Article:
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Can Dancing Improve Your Brain Function? with Julianne Hough

Dr Daniel Amen and Tana Amen BSN RN On The Brain Warrior's Way Podcast

Right now we’re experiencing an unprecedented period in history. With so many of us stuck at home, the temptation is high to put on Netflix and binge eat. But what if this period is really an opportunity for transformation? In the first episode of a series with dancer/actress Julianne Hough, she and the Amens discuss how expressing the body through movement such as dance can rewire your brain.

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Dr Daniel Amen:
Welcome to The Brain Warrior's Way podcast. I'm Dr. Daniel Amen.
Tana Amen:
And I'm Tana Amen. In our podcast, we provide you with the tools you need to become a warrior for the health of your brain and body.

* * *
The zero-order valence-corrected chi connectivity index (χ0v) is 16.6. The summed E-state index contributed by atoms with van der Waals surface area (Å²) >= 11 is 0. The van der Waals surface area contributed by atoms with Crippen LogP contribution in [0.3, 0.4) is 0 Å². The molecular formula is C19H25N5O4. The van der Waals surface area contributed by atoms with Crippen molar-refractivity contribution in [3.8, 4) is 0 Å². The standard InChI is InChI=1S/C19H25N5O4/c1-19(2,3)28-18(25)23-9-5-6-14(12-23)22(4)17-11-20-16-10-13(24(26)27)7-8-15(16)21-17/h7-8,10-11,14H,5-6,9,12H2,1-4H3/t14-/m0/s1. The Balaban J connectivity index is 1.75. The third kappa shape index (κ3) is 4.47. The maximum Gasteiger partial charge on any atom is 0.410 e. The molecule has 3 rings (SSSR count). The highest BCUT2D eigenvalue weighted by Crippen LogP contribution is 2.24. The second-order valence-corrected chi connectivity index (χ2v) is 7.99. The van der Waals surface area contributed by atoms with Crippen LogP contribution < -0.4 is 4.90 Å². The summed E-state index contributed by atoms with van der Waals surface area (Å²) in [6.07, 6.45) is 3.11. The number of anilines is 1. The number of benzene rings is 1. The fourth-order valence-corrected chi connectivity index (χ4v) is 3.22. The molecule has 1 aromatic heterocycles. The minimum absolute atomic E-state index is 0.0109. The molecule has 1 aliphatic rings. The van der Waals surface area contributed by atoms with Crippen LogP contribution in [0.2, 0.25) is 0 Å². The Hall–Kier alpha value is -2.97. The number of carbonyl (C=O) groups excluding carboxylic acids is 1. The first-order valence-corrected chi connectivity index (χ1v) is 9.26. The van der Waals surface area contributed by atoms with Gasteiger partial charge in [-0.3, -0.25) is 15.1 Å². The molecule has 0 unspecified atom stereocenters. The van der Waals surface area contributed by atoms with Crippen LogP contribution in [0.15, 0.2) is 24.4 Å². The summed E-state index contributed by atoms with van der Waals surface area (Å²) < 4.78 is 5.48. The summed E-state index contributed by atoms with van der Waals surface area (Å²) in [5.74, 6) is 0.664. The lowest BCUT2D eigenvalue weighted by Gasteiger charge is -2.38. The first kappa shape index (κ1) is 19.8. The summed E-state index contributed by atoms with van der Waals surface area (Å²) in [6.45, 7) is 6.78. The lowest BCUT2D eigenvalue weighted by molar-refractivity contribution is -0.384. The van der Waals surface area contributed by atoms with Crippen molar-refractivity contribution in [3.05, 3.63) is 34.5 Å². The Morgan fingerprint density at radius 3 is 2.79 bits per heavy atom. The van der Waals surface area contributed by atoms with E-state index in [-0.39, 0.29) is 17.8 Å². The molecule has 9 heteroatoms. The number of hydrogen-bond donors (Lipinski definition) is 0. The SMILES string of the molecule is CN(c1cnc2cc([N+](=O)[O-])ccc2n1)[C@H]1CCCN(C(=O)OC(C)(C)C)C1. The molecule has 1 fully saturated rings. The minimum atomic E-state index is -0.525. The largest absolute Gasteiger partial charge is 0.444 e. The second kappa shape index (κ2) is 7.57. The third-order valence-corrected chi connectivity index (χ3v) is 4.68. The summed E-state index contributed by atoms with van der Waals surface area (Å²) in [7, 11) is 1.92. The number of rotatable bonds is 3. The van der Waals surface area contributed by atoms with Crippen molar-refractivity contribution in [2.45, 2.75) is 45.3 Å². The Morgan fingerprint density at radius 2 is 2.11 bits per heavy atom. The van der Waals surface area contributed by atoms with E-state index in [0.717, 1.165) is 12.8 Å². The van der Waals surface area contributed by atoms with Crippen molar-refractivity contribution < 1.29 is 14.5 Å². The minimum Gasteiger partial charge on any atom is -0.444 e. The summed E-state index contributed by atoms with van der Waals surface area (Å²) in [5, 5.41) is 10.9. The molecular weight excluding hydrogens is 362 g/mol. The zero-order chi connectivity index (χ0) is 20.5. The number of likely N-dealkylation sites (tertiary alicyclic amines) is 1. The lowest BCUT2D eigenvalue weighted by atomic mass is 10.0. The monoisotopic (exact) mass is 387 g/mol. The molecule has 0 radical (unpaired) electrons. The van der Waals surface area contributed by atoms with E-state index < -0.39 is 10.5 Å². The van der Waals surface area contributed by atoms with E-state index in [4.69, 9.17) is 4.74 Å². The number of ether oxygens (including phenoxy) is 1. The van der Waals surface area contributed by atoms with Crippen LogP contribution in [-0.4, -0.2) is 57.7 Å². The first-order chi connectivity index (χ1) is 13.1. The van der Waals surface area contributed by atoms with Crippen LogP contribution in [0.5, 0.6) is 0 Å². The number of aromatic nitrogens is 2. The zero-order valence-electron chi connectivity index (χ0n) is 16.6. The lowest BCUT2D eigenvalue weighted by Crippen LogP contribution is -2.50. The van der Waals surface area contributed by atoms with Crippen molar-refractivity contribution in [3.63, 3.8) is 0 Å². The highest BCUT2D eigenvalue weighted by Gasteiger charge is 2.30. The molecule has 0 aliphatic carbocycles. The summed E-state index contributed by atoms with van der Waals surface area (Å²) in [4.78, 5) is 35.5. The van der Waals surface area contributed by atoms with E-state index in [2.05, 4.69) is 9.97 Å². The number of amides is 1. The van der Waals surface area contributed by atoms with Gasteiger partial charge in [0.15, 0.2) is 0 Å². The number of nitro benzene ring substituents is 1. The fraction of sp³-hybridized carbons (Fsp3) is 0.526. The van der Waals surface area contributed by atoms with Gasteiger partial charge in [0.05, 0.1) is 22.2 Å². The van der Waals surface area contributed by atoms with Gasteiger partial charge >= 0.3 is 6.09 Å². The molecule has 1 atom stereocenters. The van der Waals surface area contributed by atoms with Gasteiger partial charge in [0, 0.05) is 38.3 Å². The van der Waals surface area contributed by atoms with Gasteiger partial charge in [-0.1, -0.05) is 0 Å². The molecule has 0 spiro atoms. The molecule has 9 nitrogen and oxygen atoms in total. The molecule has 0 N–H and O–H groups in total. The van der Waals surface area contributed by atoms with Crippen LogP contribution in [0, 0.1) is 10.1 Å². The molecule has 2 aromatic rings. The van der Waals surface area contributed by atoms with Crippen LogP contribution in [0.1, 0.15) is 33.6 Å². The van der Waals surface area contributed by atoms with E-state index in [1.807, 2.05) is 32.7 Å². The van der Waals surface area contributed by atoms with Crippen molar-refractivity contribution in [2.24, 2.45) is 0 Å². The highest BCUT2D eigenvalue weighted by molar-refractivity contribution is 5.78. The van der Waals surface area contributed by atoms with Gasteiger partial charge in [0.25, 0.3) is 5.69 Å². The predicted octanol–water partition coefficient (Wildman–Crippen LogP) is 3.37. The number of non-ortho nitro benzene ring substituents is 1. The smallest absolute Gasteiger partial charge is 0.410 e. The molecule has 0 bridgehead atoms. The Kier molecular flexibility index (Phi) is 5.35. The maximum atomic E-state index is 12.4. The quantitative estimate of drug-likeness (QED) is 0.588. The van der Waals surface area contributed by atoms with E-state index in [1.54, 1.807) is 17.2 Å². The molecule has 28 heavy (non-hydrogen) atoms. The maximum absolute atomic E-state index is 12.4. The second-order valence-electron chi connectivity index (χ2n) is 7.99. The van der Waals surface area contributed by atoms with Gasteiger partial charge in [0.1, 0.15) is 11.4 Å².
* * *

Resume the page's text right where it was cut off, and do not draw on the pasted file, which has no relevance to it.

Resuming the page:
Dr Daniel Amen:
The Brain Warrior's Way podcast is brought to you by Amen Clinics, where we have been transforming lives for 30 years, using tools like brain SPECT imaging, to personalize treatment to your brain. For more information, visit Amenclinics.com.
Tana Amen:
The Brain Warrior's Way podcast is also brought to you by BrainMD, where we produce the highest quality nutraceuticals to support the health of your brain and body. To learn more, go to Brainmd.com
Dr Daniel Amen:
Hey everybody, we are just so excited and honored to have Emmy award-winning actress, singer, performer, Julianne Hough, known to audiences around the world, world of film, television, music. She became a household name virtually overnight. Is a two-time professional champion on ABC's top-rated Dancing with the Stars. I mean, who she is. But what we're going to talk about today is the intersection between dance and the brain. She has a new dance method called KINGRY, which she's done on Oprah's 2020 Vision: Your Life in Focus. Julianne, both Tana and I are just so overjoyed to have you on The Brain Warrior's Way podcast.
Tana Amen:
Yes, thank you.
Julianne Hough:
Thank you so much. I'm so honored to be included and to have a conversation that I'm so passionate about with you.
Dr Daniel Amen: